Developing gender-smart solutions in agribusiness represents a crucial strategy to address an increasingly volatile global context and to open new opportunities for smallholder value chains. 

Women play fundamental roles in agriculture, comprising over 40 percent of its labor force worldwide.

Women’s labor force participation differs across and within countries and regions, from 20 percent in Latin America to 50 percent in parts of Africa and Asia.

Their involvement and success is critical to the sector’s competitiveness.Yet small-scale women farmers continue to face specific constraints that limit their contributions, including: 

• Limited access to hired labor, equipment, technology, training, finance, and markets;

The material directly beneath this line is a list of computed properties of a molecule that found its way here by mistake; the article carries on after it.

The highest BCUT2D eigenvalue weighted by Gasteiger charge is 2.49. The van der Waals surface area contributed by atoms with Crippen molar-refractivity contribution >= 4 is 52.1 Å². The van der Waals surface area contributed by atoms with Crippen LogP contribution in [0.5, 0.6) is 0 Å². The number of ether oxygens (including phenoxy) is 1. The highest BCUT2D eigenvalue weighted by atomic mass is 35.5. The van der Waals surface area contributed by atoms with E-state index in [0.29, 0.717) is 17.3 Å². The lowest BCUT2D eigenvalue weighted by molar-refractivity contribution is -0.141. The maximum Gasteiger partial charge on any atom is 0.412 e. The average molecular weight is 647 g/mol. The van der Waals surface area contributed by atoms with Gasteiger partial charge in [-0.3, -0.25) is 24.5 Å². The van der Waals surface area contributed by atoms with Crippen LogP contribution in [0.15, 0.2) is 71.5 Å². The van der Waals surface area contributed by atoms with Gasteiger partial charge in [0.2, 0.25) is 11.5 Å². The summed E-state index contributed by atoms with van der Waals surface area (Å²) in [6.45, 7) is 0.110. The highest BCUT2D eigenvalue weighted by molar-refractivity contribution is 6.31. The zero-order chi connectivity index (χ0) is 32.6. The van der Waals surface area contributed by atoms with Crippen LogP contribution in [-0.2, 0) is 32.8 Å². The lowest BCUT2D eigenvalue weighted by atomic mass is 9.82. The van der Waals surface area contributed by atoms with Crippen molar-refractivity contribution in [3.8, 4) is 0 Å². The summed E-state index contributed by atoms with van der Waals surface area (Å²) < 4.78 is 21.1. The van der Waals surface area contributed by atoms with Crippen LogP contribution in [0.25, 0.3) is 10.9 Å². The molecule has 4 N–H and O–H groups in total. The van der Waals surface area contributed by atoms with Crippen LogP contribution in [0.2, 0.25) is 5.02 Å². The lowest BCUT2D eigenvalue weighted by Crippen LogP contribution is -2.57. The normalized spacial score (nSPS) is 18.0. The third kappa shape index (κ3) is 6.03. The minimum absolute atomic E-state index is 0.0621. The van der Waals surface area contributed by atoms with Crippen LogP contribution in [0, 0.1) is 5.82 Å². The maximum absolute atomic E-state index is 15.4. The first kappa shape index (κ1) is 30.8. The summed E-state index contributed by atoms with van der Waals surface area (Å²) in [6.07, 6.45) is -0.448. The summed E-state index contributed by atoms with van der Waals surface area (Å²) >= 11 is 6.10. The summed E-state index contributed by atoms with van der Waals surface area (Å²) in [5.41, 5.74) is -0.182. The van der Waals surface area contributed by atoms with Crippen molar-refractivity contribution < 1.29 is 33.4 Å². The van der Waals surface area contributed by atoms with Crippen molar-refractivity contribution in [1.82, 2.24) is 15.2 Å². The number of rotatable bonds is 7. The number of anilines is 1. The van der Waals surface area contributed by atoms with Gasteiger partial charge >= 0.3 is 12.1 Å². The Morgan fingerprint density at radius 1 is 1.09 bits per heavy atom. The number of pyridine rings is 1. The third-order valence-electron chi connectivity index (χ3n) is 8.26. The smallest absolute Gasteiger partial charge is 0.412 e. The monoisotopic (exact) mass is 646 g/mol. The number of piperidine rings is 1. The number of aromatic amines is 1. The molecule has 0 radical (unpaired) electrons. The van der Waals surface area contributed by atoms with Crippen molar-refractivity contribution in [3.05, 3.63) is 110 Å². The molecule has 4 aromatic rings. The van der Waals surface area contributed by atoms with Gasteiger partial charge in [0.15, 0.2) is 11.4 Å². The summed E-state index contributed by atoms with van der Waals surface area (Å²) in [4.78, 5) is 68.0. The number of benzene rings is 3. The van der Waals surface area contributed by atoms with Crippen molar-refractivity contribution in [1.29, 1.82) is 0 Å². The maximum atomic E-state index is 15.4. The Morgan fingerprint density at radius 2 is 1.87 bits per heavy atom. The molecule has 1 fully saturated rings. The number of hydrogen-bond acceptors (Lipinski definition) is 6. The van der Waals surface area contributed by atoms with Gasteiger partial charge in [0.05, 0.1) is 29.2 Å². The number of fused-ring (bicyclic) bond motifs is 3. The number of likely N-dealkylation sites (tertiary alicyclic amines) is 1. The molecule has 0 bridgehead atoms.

• Restrictions on land ownership and tenure that limit expansion opportunities and lead investors to deal primarily with men;

• Sexual harassment and violence; 

• Household, community, and care responsibilities, which are essential to rural well being but have an important effect on women’s time use.


Moreover, women traditionally participate in value chain nodes with lower economic return than men. 

Women’s participation in the production of a specific crop is often times related to the crop’s assumed value, and is thereby usually limited to local consumption and the local market. 

Men are more likely to participate in export commodities, or in markets where there is a greater economic return.

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